As someone who has been both a coach/mentor and an event partner for many years, here is my perspective. VEX is still growing rapidly and has different states that are at different competitive levels. I personally like the present system for the following reasons that are more related to the growth of the program, which to me is the most important thing. The more students that we can get involved in this program the better. So, one, If you find a way to eliminate those robots from developing states from making it to worlds, those states will not have the benefit of seeing or competing against the best robots in the world to see what can be accomplished. Two, by linking the number of qualifiers to worlds based on the number of teams in a state/region, the states or regions are pushed to grow the program so that they don’t lose qualification spots. This still works when the program overall has reached its saturation point.

It’s simple the REC and VEX already allow for the “top” programs regardless of region to qualify for the World Championship via the top 50 skills rankings. I have talked with Many REC Reps including many of the higher ups in the REC about the State Qualification Model Simply because of my current team’s situation with it (5 State Championship locations are closer than our own State’s location). It came about due to teams going to multiple World Championship Qualifying Events or traveling hours to a “younger/weaker” region in order to qualify for the World Championship. The State Model takes easy care of those situations and it helps influence growth of the program in regions. If you want your area to have more spots, go out and get more schools/organizations involved with teams. *As a note here my team missed out on the World Championship last year by one ball (a 266 driver skills score qualified vs. ours of 262), and I would bet our machine was better than some at Worlds, but allowing the “weaker/younger” areas World Representation is the best way to grow VEX and the REC; so we were not “mad” we missed out on it to other teams at all.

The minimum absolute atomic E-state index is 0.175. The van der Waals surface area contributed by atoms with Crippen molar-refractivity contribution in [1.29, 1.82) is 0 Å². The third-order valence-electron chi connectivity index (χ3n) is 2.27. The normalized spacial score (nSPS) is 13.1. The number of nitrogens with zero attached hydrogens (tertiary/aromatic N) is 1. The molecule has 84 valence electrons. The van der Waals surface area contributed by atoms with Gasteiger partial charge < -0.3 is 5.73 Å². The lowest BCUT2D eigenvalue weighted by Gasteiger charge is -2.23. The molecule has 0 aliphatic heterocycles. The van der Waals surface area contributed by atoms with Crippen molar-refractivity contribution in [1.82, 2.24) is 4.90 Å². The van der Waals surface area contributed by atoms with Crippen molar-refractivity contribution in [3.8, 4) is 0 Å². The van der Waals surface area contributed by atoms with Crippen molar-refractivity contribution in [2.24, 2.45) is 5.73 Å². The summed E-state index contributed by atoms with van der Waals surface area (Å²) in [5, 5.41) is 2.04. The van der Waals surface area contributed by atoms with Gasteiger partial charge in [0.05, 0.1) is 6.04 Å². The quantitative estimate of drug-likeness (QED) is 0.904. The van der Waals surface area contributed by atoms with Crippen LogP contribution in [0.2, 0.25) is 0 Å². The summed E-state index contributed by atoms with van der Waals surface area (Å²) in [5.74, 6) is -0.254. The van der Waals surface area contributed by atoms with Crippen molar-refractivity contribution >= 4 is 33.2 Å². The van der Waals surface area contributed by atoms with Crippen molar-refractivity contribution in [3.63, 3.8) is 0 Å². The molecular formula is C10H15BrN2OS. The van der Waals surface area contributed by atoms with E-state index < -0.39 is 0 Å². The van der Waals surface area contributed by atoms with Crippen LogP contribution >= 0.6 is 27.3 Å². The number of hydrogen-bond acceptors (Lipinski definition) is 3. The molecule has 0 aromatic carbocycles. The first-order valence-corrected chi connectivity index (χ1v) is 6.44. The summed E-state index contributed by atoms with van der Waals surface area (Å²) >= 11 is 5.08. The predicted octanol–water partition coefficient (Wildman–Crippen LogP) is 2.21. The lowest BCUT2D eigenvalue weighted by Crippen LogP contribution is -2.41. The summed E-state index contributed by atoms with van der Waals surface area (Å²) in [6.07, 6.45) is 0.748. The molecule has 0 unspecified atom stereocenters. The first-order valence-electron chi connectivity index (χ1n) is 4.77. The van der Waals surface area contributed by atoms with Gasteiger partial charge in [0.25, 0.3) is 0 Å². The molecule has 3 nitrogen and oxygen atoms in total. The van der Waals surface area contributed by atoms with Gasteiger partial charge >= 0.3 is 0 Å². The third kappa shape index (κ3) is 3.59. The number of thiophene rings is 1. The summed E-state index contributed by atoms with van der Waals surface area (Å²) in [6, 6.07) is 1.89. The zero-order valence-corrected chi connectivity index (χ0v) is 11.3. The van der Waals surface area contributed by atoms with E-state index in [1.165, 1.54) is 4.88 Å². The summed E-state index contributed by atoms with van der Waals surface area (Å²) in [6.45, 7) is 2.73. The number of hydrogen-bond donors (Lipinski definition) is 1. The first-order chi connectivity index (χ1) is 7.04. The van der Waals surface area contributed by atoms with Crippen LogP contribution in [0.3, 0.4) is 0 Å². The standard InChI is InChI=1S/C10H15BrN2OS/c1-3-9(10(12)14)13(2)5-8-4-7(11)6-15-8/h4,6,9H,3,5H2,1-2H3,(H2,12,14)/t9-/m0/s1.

Christopher.schinzel, that teams that get to Worlds do it through the system REC created. It may not result in what you believe is the best outcome, but it’s fair in that the system applies equally to all.

You seem to have concerns about the teams that dominate an uncompetitive region are not well prepared to compete at Worlds. Steel sharpens steel, as they say. So one thing you can do is pit yourself against the best competition available to you to get better. There is nothing that can be done about the random assignments in the qualifications rounds of a tournament. But, during Alliance Selection, a team that feels it is dominating a region could choose to not get into Alliances with the other teams they feel are also dominating and instead face those teams in elimination. That would provide stiffer competition and better preparation for Worlds. Of course you’d only do that after qualifying for State/Regional.

I do wonder shape sustainable the current system is. If VEX continues to grow in the US, they will eventually reach a reasonable maximum event size for worlds, and the percentage of teams that get to go will have to decline considerably. At that point it may make sense to introduce another qualification tournament level (eg Nationals or inter-state regionals).